Git Gud at Vim 4: Plugins and Configs

November 06, 2018

This is part four of a four part series. To see all the articles, click here.

Our quick jaunt through some of Vim’s features is coming to a close. In this article, I’d like to explore some of the settings that I have in my .Vimrc file to help you get set up in an optimal way. I’d also like to highlight some hidden Vim magic by touching on some plugins that both benefit and extend that functionality.

In my opinion, everyone should start a bare file, and add slowly as they realize what they need.

When I started out I used a “starter pack” style configuration someone else had put together, and as a result I didn’t learn a lot of the neat abilities of Vim that I’ve outlined in previous articles because I didn’t know what was Vim and what was a plugin.

I also don’t recommend using plugins to “make Vim an IDE” or “make Vim behave like [insert other editor here]”. This also will take you down a path of ignoring the strengths that Vim posesses and frustrate you as you try to force Vim to behave in a way it wasn’t designed. Vim is designed in a manner consistent with *NIX philosophy: do one thing, and do it well.

I intend to opinionatedly recommend a few useful plugins that fit this strategy. This is not going to be a comprehensive list of all useful plugins or cool plugins, there are other websites for that kind of thing.

If you want to just look at my current config file (I use neovim so it’s located usually in ~/.config/nvim/init.vim), look here. My configuration is opinionated and specific to me. I write a lot of markdown, HTML, and elixir for fun. I would advise in general, if you don’t know what something does, don’t add it to your configuration.

I wrote an annotated version of the current configuration file here if you need more commentary on what everything does.

Config Essentials

There are a number of “sanity” settings that I consider useful for most Vim usage. I’ll sum them up here:

  " turn off compatibility mode with vi
  set nocompatible
  set backspace=indent,eol,start

  " turn on filetype plugins
  filetype plugin indent on

  " turn on colors
  set termguicolors
  syntax on

  " ignore case in search
  set ignorecase
  set smartcase

  " enable buffers to be hidden
  set hidden

If you have questions about what these do, you can always search :help for them.

You can also use tpope’s vim-sensible plugin to achieve most of this in one plugin.

Language Files and Omnicomplete

Vim ships with compatibility for many languages, but you may want to add an updated package for improved syntax highlighting, and more importantly: omnicomplete functions! (Fun to say and fun to use!)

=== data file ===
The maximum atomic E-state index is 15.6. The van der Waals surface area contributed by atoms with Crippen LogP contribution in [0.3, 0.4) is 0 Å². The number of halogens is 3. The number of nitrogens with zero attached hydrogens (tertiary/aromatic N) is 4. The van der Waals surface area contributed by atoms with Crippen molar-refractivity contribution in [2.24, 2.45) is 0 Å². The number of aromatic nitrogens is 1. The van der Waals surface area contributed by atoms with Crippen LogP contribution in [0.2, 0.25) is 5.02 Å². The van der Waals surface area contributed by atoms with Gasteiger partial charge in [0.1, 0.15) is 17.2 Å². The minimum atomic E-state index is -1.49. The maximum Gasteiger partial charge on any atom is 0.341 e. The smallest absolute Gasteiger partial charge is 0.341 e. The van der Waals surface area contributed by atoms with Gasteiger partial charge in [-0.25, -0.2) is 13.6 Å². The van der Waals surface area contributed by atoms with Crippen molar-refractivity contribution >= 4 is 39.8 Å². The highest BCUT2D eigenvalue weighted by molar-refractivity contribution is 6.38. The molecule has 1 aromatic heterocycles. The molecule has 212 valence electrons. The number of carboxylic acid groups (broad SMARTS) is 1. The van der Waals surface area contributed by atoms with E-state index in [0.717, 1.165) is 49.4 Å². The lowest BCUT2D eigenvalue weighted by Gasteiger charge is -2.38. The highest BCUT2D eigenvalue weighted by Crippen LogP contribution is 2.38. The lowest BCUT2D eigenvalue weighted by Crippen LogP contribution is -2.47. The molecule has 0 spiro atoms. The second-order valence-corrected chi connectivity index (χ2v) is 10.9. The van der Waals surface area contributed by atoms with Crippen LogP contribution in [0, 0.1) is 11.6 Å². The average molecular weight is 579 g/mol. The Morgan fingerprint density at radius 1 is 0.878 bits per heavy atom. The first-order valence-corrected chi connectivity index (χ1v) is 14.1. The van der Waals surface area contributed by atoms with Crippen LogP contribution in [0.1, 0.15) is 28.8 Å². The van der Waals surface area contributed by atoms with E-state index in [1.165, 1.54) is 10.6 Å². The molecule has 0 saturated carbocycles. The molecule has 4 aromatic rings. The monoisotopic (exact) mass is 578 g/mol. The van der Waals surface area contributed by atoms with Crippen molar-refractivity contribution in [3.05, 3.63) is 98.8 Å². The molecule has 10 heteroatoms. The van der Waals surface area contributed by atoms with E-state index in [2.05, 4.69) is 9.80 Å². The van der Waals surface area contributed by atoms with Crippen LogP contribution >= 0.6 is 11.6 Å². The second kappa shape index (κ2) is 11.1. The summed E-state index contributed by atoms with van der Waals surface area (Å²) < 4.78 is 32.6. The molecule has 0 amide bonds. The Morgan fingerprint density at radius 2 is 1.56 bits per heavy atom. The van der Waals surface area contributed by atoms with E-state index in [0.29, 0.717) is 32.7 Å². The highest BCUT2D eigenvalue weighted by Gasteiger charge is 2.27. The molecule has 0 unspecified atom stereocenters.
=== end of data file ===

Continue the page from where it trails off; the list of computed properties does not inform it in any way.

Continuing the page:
1. <c-p> to complete in file to complete a word from in the file.
  2. <c-x><c-f> can autocomplete files on your filesystem… I think it’ll even work over ssh/ftp!
  3. Using <c-x><c-o> I can view the methods available in python on the objects I’m referencing. Notice how the omnifunc even puts the documentation in a buffer split above the file? Awesome!

Vim ships with a capable completion engine that you can read about in :help ins-completion. You can complete words, spell check and synonyms, whole lines, filenames, tags… or using the omnifunc. You may need to add an updated language file and install some external packages to make an omnifunc work properly, but when it does it can provide information like all the methods available on an object.

Pro tip: For some reason, :help omnicomplete doesn’t find the right help file. Try :help compl-omni.


plug-vim has an awesome async update!

Vim plugins are (mostly) written in vim script, a sort of lisp-y like language. As the editor has been around for a long time, there are a whole range of plugins to solve nearly any problem that you face.

In fact, some core Vim functionality is implemented as a plugin, including the very awesome netrw.

One of the main reasons to learn Vim is that it’s everywhere. It is worth noting… if you customize your Vim instance, those customizations won’t be present on every box you SSH into. It is really valuable to know how to use Vim with no customizations present, so that in that situation you aren’t totally lost.

I use plug-vim to manage my plugins. There are several excellent ways to download and load plugins, but this is my favorite. It lets you define all your plugins and easily keep them up to date.

Now that we have a way to download and update our plugins, let’s look at a few:

Core: Must Have Plugins

These plugins or configurations I think are very useful no matter what kind of text files you are working on.


Showing some of fugitive’s time travel at work